In the following step, we’ll need to obtain the public IP address of our Colab runtime machine. Although it is technically optional, I strongly advise running the code provided below. Doing so enables us to verify later that our Ollama instance is functioning correctly.

#Check Colab's instance public IP address.   
!curl ifconfig.me

The command mentioned sends HTTP request to ifconfig.me service, which then returns the public IP address from where the request originated — example response:

To share our model online, we require a mechanism that can make Colab’s localhost interface accessible on the internet via a public URL. For this purpose, we will utilize Localtunnel, a tool that allows making local web services available online for testing, demonstration, or development, without the need for deployment on a public server. To install and launch Localtunnel, we will add a code block with the following two commands:

#Download and install Localtunnel  
!npm install localtunnel  
#Run Localtunnel and redirect to localhost:11434  
!npx localtunnel -p 11434

The commands above leverage the NPM package manager to install Localtunnel and then run it with the NPX package runner. By default, Ollama listens for incoming requests on port 11434, which is the same port we pass as an argument to Localtunnel to set up our tunnel.

Consequently, we’ll obtain a randomly generated URL where our service is now accessible. In my instance, it was:

npx: installed 22 in 1.225s  
your url is: https://tiny-eyes-glow.loca.lt

Step 3. Check if Ollama Server is Running Properly and Accessible via URL

Let’s verify that everything is functioning correctly.

Open the URL provided in your browser; you’ll see Localtunnel’s security page:

Localtunnel security page.

To proceed, you must enter the public IP address of our Colab runtime, which we obtained using the !curl ifconfig.me command in step 2 into the tunnel password field — in my case, that was

Once we click to submit the address, we should see “Ollama is running” message, which means everything works as expected and we can start sending requests to our API endpoint.

NOTE: This step can be skipped if your aim is to directly utilize the API. Localtunnel redirects only browser requests to its tunnel protection page. Direct requests from APIs will reach the Ollama API without requiring authentication.

Step 4. Interact with the Model Using Text Prompts and Images

It’s time to begin interacting with our model. For this demonstration, we’ll use a Python script to communicate with the model via the Ollama API.

Our final solution should look like this:

Proceed by creating a new Colab notebook for our client Python script (or create it on your local machine if you have a local IDE/Python installed), and add the code block below to install the Ollama Python API:

#Install Ollama python package  
!pip install ollama

Now add a new code block below and input the Python script provided below — make sure to replace the host URL with the one Localtunnel provided earlier:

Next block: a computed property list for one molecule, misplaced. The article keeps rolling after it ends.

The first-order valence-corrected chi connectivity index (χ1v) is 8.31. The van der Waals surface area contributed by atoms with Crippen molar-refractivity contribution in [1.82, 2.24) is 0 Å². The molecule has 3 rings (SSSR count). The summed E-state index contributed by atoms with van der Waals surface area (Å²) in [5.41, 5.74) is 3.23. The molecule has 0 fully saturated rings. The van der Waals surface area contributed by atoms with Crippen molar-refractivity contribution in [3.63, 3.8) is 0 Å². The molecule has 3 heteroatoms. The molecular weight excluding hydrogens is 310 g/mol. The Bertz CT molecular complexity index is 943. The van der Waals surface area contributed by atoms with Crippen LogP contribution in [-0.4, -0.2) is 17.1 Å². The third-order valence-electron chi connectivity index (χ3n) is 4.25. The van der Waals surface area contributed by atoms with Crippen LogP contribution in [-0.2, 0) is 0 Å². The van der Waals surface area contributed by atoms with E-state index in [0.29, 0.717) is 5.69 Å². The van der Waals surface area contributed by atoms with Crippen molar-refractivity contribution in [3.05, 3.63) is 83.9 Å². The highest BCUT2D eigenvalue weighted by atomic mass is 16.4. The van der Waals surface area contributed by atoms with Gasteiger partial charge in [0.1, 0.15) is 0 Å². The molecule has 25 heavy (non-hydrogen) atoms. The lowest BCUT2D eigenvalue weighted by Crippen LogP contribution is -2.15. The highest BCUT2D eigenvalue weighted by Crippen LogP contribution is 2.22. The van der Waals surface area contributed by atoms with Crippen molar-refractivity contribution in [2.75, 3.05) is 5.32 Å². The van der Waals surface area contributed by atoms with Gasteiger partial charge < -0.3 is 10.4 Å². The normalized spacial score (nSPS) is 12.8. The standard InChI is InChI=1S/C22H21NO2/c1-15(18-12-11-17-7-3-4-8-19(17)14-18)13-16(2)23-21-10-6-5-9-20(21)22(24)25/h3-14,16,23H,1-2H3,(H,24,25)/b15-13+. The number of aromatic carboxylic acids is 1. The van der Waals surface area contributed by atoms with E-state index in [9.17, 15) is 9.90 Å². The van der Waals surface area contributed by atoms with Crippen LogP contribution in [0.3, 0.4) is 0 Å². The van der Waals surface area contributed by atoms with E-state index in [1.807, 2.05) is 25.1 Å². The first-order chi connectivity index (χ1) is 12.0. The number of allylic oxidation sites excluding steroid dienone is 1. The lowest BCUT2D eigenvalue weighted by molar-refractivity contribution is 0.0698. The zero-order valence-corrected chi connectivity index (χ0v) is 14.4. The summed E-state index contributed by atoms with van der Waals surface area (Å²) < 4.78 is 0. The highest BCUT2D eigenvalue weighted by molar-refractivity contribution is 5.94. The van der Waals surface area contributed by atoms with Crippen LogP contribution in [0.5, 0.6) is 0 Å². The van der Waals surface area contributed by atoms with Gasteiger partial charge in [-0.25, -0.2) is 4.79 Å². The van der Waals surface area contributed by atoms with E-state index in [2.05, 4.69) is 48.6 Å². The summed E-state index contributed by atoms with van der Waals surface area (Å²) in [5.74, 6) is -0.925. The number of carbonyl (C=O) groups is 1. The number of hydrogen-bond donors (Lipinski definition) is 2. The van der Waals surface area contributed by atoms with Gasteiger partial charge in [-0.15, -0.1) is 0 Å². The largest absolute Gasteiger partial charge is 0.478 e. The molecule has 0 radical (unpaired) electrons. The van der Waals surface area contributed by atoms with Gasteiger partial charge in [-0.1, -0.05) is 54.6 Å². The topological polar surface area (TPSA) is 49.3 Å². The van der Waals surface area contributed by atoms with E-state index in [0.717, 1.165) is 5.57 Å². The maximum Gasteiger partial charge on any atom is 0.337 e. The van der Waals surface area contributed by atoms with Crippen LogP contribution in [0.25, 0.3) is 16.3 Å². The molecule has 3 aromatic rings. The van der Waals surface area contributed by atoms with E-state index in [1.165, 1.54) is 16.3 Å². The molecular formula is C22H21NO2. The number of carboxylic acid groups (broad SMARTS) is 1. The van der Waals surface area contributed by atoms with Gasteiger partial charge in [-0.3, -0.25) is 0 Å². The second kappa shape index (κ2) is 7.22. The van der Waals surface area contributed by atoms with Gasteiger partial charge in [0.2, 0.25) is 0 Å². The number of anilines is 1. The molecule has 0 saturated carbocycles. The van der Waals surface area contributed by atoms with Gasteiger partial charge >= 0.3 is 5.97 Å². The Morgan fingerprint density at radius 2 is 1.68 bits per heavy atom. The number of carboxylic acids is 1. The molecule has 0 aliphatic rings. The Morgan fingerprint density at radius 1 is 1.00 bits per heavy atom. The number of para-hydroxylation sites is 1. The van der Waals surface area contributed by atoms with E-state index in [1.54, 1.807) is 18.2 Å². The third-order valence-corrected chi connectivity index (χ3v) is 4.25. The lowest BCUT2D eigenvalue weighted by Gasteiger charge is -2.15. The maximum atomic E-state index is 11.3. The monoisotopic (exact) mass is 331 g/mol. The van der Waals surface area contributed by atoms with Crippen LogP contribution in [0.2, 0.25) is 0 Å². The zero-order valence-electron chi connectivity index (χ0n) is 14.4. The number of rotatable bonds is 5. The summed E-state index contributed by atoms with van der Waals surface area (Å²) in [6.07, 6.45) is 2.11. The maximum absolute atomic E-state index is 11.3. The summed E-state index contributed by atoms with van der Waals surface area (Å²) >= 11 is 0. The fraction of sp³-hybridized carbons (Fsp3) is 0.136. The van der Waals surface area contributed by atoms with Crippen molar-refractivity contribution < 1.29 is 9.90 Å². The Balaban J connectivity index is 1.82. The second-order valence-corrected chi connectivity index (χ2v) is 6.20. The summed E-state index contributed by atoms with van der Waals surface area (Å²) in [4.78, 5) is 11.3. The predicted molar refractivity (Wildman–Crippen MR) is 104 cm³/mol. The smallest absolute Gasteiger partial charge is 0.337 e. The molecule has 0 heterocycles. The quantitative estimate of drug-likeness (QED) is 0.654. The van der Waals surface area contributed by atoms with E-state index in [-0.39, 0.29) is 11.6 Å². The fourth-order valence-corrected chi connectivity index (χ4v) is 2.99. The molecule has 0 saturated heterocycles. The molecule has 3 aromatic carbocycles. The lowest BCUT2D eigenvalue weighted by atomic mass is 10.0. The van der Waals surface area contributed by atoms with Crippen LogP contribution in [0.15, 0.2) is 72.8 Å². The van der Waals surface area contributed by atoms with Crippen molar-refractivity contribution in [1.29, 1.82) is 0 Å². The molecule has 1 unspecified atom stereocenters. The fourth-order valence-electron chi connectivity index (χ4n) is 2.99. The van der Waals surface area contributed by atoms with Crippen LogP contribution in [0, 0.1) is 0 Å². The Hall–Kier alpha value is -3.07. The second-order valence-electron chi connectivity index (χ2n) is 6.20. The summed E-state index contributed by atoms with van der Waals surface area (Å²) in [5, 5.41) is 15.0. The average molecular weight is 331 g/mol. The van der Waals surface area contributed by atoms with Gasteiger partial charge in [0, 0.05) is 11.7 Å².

from ollama import Client  
#Replace the URL with your localtunnel URL  
host = 'https://tiny-eyes-glow.loca.lt/'  
# Initialize the Ollama client.  
ollama_client = Client(host)  
# Prepare the message to send to the LLaVA model.  
message = {  
    'role': 'user',  
    'content': 'What is in this picture?',  
# Use the ollama.chat function to send the image and retrieve the description.  
    response = ollama_client.chat(  
        model = "llava:13b-v1.6",  # Specify LLaVA model size and version hosted  
        messages = [message]  
except ollama_client.ResponseError as e:  
    print('Error:', e.error)  
# Print the model's description of the image  
response = response['message']['content']  

The script includes an example of a base64 encoded image passed as the ‘images’ parameter and sent to the model. Alternatively, this parameter can be a path to a local file on your PC (or file uploaded to the Colab Notebook).

Now execute both code blocks — for the image included in the example, the model should respond with something similar to: “The image shows the Eiffel Tower, a famous landmark in Paris, France. The photo appears to be taken during the day with clear skies, and there’s a blurred background that might suggest movement or an out-of-focus area.”

Closing Thoughts and Complete Code Notebooks

I hope you found the above example interesting. In my upcoming article, I’ll explore further how we can leverage this approach to tackle various use cases enabled by open models and open-source software.

Some considerations regarding using Google Colab:

  • Colab’s free tier permits notebooks to operate for up to 12 hours and supports running two sessions simultaneously,
  • To conserve resource units/sessions, it’s advisable to run the notebook only during experimentation or development phases with your model,
  • While the free tier accommodates smaller models from the Ollama library, the same code can facilitate hosting larger models using paid tiers,
  • The method described is intended for experimental and development purposes only and is not suitable for production environments, even with paid tiers.

Now you can access complete Google Colab notebooks on the project’s GitHub repository:


If you’ve found these insights helpful or inspiring, consider:

Your engagement and support mean the world to me. It encourages me to continue sharing my knowledge and experiences, contributing to a community passionate about AI and technology. Let’s stay connected and keep the conversation going!